As we have reached the midseason All-Star break and the second half of the MLB season lies ahead, we can now look back and reflect on the first half of this Red Sox 2011 season.
This year’s Boston Red Sox club brought fans and media many surprises both good and bad. Here is a list of five big surprises this club has both enjoyed and suffered during the first half of the 2011 MLB season.
With the acquisitions of slugger Adrian Gonzalez and defensive playmaker / base stealing wiz, Carl Crawford, this Boston Red Sox club was anticipated to be the best team in Baseball.
Speculation from multiple media outlets, both in Boston and throughout the nation, discussed a 100+ win season as not just a possibility but almost to be a likely outcome.
Alas, these great expectations were almost out the window thanks to a 0-6 start.
The Red Sox struggled in the batter’s box with a combined team batting average of .181, as well as a .159 average with runners in scoring position.
During the 2009 season, Josh Beckett suffered back problems and inconsistency on the bump. He was the worst on the Red Sox regular rotation.
Of course you cannot blame the 89-73 record the Red Sox finished with last season on the righty, but when your two-time World Series champion pitcher finishes the season 6-6 and with a 5.78 ERA, it's a season everyone wants to put in the past.
The 2011 season has proved to be a different story for Beckett.
He is back to his regular position as the ace pitcher in the Red Sox rotation, throwing an impressive 2.27 ERA as well as going 8-3 in 17 starts up to the All-Star break.
Beckett will continue to lead the pitching rotation and the whole club as they have revamped and lived up to their preseason hype.
So far Carl Crawford has been a disappointment and some would say unworthy of his almost $15 million salary for this season.
The 2010 Gold Glove and Silver Slugger awards winner batted a .155 average in the month of April followed by an uplifting .304 May.
For the season thus far, he is batting a .243 average with six home runs and 31 RBIs. At this point last season he was averaging .310.
With a lower batting average comes fewer chances on the baselines, as Crawford has had 20 fewer stolen bases than he had at this point in the 2010 season.
Though Carl Crawford did not start out as hot as Boston baseball fans were hoping, he will come out of his slump and be the player he has been expected to be.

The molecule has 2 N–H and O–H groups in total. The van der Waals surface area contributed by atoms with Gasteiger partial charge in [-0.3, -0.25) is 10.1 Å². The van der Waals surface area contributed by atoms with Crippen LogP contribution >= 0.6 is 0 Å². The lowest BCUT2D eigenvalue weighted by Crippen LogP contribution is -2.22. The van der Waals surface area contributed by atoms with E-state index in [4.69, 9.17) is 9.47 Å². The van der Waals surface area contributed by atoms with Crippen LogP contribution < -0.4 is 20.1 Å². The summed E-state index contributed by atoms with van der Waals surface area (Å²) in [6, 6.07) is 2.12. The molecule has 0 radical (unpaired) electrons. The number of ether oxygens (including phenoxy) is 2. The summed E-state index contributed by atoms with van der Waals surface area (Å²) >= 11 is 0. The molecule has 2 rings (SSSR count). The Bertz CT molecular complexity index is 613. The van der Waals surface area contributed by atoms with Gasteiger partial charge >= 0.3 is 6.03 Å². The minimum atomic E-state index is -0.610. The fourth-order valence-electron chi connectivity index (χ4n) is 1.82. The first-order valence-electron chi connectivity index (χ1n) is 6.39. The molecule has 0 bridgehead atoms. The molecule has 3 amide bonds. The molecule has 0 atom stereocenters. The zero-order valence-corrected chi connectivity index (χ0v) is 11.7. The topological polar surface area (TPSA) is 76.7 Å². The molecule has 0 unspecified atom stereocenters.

The 2010 season did not sit well with Jacoby Ellsbury who, among the many others in the Boston Red Sox ballclub, was plagued with injury and only saw 78 at-bats with a .192 average.
These injuries saw him to Arizona specialists and even had a few people calling him a whiner.
The reason he was upsetting so many folks was because he wasn't a presence in the clubhouse as some of the other injured players were, such as Dustin Pedroia.
Well, his time away from the team seemed to be the best thing as he is now averaging .314 at the plate and 28 stolen bases.
Looking at Jacoby Ellsbury's progression as a professional baseball player in his career, this season was expected to come.
That is why this is the least surprising of the items on this list.
He was anticipated to be playing at this level, but a major speed bump like last year was for him can set a player back pretty far. Ellsbury overcame that speed bump.
What can I say? He's awful. He blows a game, everybody criticizes him, and then he comes out and gets a win.
Lackey is six and eight in 14 games with a 6.84 ERA... And he's getting paid almost $16 million this year.
Some athletes have bad seasons, but this is hard to watch.
Turning on a game when Lackey is pitching is now like turning on a game when Dice-K was pitching.
You never know what to expect. Seven earned runs on seven outs? Or shut out? Who knows, but more likely than not you will be disappointed this year when Lackey takes the mound.
John Lackey's 2010 season was perfectly fine; I think too much was expected of him. A 14-11 record is fine by me when you lost as much run support as he did because of the injury plagued clubhouse.
This year has just been downright brutal.
Lackey was expected to return this season and be the pitcher Theo Epstein was paying for. Who knows what it might take for Lackey to be the pitcher he was in Anaheim. Tommy-John? If that's what it takes.
He may be detrimental to the club now, but he better improve because he's under contract for 3 1/2 more years.
David Ortiz did not come out of the huge slump, he played fine ball last year. But this season he blew up.
Ortiz is responsible for 53 RBI as well as 19 home runs and a .304 batting average.
As everyone is aware, he is captain of the American League’s home run derby squad.
Ortiz is not slowing down and pitchers around the league are terrified of him, especially those like Baltimore's Kevin Gregg.